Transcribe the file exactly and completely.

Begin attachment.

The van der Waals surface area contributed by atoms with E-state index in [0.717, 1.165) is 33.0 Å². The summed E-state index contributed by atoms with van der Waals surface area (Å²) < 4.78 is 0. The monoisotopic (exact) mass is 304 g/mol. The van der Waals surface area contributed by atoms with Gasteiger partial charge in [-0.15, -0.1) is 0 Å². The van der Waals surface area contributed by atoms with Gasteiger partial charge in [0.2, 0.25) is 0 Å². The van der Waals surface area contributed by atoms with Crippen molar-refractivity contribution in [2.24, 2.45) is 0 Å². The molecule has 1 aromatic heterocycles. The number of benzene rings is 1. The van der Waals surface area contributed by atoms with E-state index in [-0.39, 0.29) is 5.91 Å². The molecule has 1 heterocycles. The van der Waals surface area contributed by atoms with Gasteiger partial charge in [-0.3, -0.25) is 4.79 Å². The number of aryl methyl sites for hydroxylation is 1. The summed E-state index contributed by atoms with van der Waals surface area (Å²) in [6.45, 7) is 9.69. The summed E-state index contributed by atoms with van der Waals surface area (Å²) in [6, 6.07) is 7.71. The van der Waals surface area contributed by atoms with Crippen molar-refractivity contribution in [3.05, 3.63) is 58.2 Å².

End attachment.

The van der Waals surface area contributed by atoms with E-state index in [0.717, 1.165) is 33.0 Å². The summed E-state index contributed by atoms with van der Waals surface area (Å²) < 4.78 is 0. The monoisotopic (exact) mass is 304 g/mol. The van der Waals surface area contributed by atoms with Gasteiger partial charge in [-0.15, -0.1) is 0 Å². The van der Waals surface area contributed by atoms with Gasteiger partial charge in [0.2, 0.25) is 0 Å². The van der Waals surface area contributed by atoms with Crippen molar-refractivity contribution in [2.24, 2.45) is 0 Å². The molecule has 1 aromatic heterocycles. The number of benzene rings is 1. The van der Waals surface area contributed by atoms with E-state index in [-0.39, 0.29) is 5.91 Å². The molecule has 1 heterocycles. The van der Waals surface area contributed by atoms with Gasteiger partial charge in [-0.3, -0.25) is 4.79 Å². The number of aryl methyl sites for hydroxylation is 1. The summed E-state index contributed by atoms with van der Waals surface area (Å²) in [6.45, 7) is 9.69. The summed E-state index contributed by atoms with van der Waals surface area (Å²) in [6, 6.07) is 7.71. The van der Waals surface area contributed by atoms with Crippen molar-refractivity contribution in [3.05, 3.63) is 58.2 Å².